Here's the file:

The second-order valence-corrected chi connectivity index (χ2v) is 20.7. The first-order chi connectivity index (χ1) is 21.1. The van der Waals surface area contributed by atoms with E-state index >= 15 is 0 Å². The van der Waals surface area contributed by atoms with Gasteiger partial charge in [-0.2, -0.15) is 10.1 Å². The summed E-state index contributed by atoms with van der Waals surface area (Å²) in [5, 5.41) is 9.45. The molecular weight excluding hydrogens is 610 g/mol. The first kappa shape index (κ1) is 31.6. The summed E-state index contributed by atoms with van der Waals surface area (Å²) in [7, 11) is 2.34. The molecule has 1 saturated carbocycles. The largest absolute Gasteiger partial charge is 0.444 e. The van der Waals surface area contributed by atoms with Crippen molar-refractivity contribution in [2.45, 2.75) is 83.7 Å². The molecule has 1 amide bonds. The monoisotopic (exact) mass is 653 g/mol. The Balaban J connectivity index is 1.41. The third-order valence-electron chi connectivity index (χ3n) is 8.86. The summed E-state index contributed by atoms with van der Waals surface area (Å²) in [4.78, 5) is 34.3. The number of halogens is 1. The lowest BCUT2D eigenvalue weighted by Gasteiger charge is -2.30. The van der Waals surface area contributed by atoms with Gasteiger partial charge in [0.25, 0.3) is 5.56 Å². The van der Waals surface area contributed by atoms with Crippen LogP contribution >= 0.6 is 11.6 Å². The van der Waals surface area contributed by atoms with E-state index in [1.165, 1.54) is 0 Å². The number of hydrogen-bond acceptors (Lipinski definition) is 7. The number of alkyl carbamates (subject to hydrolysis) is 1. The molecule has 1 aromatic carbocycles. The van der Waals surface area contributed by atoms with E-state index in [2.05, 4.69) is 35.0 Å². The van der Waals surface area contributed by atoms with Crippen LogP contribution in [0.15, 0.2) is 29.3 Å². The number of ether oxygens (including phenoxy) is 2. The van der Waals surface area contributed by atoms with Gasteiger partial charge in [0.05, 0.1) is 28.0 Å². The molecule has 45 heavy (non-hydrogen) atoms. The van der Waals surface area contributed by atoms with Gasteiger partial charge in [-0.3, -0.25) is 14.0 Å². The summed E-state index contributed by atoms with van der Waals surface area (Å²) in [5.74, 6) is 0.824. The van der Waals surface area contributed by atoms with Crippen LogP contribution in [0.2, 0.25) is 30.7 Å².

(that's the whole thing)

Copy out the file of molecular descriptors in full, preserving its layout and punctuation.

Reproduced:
The second-order valence-corrected chi connectivity index (χ2v) is 20.7. The first-order chi connectivity index (χ1) is 21.1. The van der Waals surface area contributed by atoms with E-state index >= 15 is 0 Å². The van der Waals surface area contributed by atoms with Gasteiger partial charge in [-0.2, -0.15) is 10.1 Å². The summed E-state index contributed by atoms with van der Waals surface area (Å²) in [5, 5.41) is 9.45. The molecular weight excluding hydrogens is 610 g/mol. The first kappa shape index (κ1) is 31.6. The summed E-state index contributed by atoms with van der Waals surface area (Å²) in [7, 11) is 2.34. The molecule has 1 saturated carbocycles. The largest absolute Gasteiger partial charge is 0.444 e. The van der Waals surface area contributed by atoms with Crippen molar-refractivity contribution in [2.45, 2.75) is 83.7 Å². The molecule has 1 amide bonds. The monoisotopic (exact) mass is 653 g/mol. The Balaban J connectivity index is 1.41. The third-order valence-electron chi connectivity index (χ3n) is 8.86. The summed E-state index contributed by atoms with van der Waals surface area (Å²) in [4.78, 5) is 34.3. The number of halogens is 1. The lowest BCUT2D eigenvalue weighted by Gasteiger charge is -2.30. The van der Waals surface area contributed by atoms with Gasteiger partial charge in [0.25, 0.3) is 5.56 Å². The van der Waals surface area contributed by atoms with Crippen LogP contribution >= 0.6 is 11.6 Å². The van der Waals surface area contributed by atoms with E-state index in [1.165, 1.54) is 0 Å². The number of hydrogen-bond acceptors (Lipinski definition) is 7. The number of alkyl carbamates (subject to hydrolysis) is 1. The molecule has 1 aromatic carbocycles. The van der Waals surface area contributed by atoms with E-state index in [2.05, 4.69) is 35.0 Å². The van der Waals surface area contributed by atoms with Crippen LogP contribution in [0.15, 0.2) is 29.3 Å². The number of ether oxygens (including phenoxy) is 2. The van der Waals surface area contributed by atoms with Gasteiger partial charge in [0.05, 0.1) is 28.0 Å². The molecule has 45 heavy (non-hydrogen) atoms. The van der Waals surface area contributed by atoms with Gasteiger partial charge in [-0.3, -0.25) is 14.0 Å². The summed E-state index contributed by atoms with van der Waals surface area (Å²) in [5.74, 6) is 0.824. The van der Waals surface area contributed by atoms with Crippen LogP contribution in [0.2, 0.25) is 30.7 Å².